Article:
IRA FLATOW: So the bad news then is who wants to lend their car to a stranger?

ANDREW HAWKINS: You do have to sort of be very trusting of strangers, indeed. There’s not a lot of peer-to-peer car sharing going on right now. But there are some small startups that are starting to get into it. This company called Getaround in San Francisco just received a heavy investment from a fund that’s controlled by Toyota. And that’s part of this car sharing investment that Toyota is trying to get involved in there.

They created, as part of this, this gadget called the Smart Key Box. And it’s this sort of flat gray box that goes on your dashboard or inside your glove compartment. And it works via Bluetooth. So it allows people who have the right code on their phone to come and unlock the car using the app on their phone, and then also start the car as well.

IRA FLATOW: But the insurance companies will have to get on board with this, I mean if you’re going to give your car to someone else.

ANDREW HAWKINS: Absolutely. You don’t want to be liable for somebody else’s mistake for a number of reasons. So yes, there will have to be a new set of financial products, new insurance products created around this whole idea. And there are a couple of insurance companies that are getting on board. But we haven’t yet seen it sort of widespread adoption.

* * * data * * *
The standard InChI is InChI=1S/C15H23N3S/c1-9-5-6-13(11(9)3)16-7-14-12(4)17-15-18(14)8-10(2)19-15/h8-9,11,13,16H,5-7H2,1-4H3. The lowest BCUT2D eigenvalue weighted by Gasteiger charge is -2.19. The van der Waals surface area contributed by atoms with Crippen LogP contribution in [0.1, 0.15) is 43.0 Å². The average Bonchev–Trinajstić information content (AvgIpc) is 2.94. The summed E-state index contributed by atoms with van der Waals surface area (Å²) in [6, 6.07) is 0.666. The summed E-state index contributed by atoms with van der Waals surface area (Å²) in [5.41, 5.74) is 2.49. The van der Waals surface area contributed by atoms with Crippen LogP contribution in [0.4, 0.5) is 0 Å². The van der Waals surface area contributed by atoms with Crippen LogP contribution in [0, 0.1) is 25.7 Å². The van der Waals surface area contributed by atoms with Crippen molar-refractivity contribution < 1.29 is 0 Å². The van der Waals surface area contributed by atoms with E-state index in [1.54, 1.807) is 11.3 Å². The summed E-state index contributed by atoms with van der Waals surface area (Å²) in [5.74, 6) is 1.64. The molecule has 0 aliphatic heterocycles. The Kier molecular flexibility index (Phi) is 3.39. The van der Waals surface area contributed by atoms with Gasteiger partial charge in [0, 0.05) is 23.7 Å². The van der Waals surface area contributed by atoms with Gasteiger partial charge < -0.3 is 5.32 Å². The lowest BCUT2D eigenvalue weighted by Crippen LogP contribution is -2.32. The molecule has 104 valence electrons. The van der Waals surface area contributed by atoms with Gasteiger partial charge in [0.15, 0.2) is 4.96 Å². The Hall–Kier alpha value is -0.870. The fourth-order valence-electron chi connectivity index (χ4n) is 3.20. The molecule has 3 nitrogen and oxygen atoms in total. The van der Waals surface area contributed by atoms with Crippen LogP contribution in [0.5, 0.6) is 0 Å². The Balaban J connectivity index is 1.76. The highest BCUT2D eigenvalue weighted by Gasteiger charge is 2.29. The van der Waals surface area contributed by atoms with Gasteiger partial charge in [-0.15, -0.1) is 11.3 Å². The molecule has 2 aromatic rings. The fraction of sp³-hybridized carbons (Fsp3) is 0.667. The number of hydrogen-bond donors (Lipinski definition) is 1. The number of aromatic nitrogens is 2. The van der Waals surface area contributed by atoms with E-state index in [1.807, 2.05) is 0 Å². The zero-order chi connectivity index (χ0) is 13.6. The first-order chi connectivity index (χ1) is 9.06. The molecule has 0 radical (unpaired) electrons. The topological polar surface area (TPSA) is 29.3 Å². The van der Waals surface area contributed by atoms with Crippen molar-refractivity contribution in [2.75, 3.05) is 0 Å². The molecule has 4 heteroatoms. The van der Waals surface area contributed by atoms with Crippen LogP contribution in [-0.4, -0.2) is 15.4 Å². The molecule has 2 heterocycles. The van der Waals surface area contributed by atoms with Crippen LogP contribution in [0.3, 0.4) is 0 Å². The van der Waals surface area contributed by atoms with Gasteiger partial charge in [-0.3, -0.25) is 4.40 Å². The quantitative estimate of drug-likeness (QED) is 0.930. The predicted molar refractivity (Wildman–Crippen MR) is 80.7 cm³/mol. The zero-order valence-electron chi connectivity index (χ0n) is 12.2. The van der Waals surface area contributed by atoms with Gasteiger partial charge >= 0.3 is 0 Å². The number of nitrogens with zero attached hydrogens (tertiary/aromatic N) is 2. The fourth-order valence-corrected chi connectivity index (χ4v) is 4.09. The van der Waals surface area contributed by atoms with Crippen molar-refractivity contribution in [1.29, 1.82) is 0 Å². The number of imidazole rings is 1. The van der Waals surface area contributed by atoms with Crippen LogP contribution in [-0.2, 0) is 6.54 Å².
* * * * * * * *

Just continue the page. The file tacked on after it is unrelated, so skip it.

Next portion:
IRA FLATOW: So Tesla and the other car companies are saying, we don’t want to sell cars to Uber. We want to become Uber.


IRA FLATOW: Sharing cars.

ANDREW HAWKINS: Absolutely. There’s an aspect of competition to this. Elon Musk, a couple weeks back, announced a sort of a new phase in his manufacturing process where all his new cars will be self-driving cars. And as part of that, part of the fine print in purchasing one of these cars is well, you can use these cars for ride sharing or for car sharing but not for another business, not for Uber, not for Lyft. We want you to be able to do that within Tesla’s network. So it’s about proprietary technology and making sure that the money is being spent towards Tesla’s bottom line as opposed to somebody else’s.

IRA FLATOW: This is rapidly changing, isn’t it? We’ll keep you coming back, Andrew, OK?

ANDREW HAWKINS: Sounds good.

IRA FLATOW: Andrew Hawkins, transportation reporter at The Verge. We’re going to take a break. And after we come back, we’re going to jump into the world of jumping spiders. I didn’t know about this. This is really interesting stuff.

Stay with us. We’ll be right back after this break.

Copyright © 2016 Science Friday Initiative. All rights reserved. Science Friday transcripts are produced on a tight deadline by 3Play Media. Fidelity to the original aired/published audio or video file might vary, and text might be updated or amended in the future. For the authoritative record of ScienceFriday’s programming, please visit the original aired/published recording. For terms of use and more information, visit our policies pages at http://www.sciencefriday.com/about/policies/

Meet the Producer

About Charles Bergquist

As Science Friday’s director and senior producer, Charles Bergquist channels the chaos of a live production studio into something sounding like a radio program. Favorite topics include planetary sciences, chemistry, materials, and shiny things with blinking lights.